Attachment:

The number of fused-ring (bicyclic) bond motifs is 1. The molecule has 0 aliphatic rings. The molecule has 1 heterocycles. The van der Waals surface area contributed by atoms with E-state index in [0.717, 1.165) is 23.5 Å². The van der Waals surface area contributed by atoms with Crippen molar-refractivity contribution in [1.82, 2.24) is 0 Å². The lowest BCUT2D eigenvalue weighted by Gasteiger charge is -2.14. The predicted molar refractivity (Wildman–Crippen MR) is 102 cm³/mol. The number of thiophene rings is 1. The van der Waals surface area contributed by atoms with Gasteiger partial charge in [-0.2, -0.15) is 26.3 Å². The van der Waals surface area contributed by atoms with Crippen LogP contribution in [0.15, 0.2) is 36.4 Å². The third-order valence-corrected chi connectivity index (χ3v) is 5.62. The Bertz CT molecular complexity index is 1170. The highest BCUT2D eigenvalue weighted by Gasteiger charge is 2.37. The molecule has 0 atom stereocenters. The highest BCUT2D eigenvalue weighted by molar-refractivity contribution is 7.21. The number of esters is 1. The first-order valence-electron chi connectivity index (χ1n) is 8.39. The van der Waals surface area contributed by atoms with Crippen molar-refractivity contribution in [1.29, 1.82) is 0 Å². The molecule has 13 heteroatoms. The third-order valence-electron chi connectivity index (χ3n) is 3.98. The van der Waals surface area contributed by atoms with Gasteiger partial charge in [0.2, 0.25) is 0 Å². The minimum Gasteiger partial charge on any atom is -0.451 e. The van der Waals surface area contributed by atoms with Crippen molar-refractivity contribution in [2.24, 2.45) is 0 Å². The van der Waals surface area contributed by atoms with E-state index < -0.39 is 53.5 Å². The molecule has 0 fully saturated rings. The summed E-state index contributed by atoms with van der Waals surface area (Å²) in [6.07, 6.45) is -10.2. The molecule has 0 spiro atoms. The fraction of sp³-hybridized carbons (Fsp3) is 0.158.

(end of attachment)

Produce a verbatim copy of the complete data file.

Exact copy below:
The number of fused-ring (bicyclic) bond motifs is 1. The molecule has 0 aliphatic rings. The molecule has 1 heterocycles. The van der Waals surface area contributed by atoms with E-state index in [0.717, 1.165) is 23.5 Å². The van der Waals surface area contributed by atoms with Crippen molar-refractivity contribution in [1.82, 2.24) is 0 Å². The lowest BCUT2D eigenvalue weighted by Gasteiger charge is -2.14. The predicted molar refractivity (Wildman–Crippen MR) is 102 cm³/mol. The number of thiophene rings is 1. The van der Waals surface area contributed by atoms with Gasteiger partial charge in [-0.2, -0.15) is 26.3 Å². The van der Waals surface area contributed by atoms with Crippen LogP contribution in [0.15, 0.2) is 36.4 Å². The third-order valence-corrected chi connectivity index (χ3v) is 5.62. The Bertz CT molecular complexity index is 1170. The highest BCUT2D eigenvalue weighted by Gasteiger charge is 2.37. The molecule has 0 atom stereocenters. The highest BCUT2D eigenvalue weighted by molar-refractivity contribution is 7.21. The number of esters is 1. The first-order valence-electron chi connectivity index (χ1n) is 8.39. The van der Waals surface area contributed by atoms with Crippen molar-refractivity contribution in [1.29, 1.82) is 0 Å². The molecule has 13 heteroatoms. The third-order valence-electron chi connectivity index (χ3n) is 3.98. The van der Waals surface area contributed by atoms with Gasteiger partial charge in [0.2, 0.25) is 0 Å². The minimum Gasteiger partial charge on any atom is -0.451 e. The van der Waals surface area contributed by atoms with Crippen molar-refractivity contribution in [2.24, 2.45) is 0 Å². The van der Waals surface area contributed by atoms with E-state index < -0.39 is 53.5 Å². The molecule has 0 fully saturated rings. The summed E-state index contributed by atoms with van der Waals surface area (Å²) in [6.07, 6.45) is -10.2. The molecule has 0 spiro atoms. The fraction of sp³-hybridized carbons (Fsp3) is 0.158.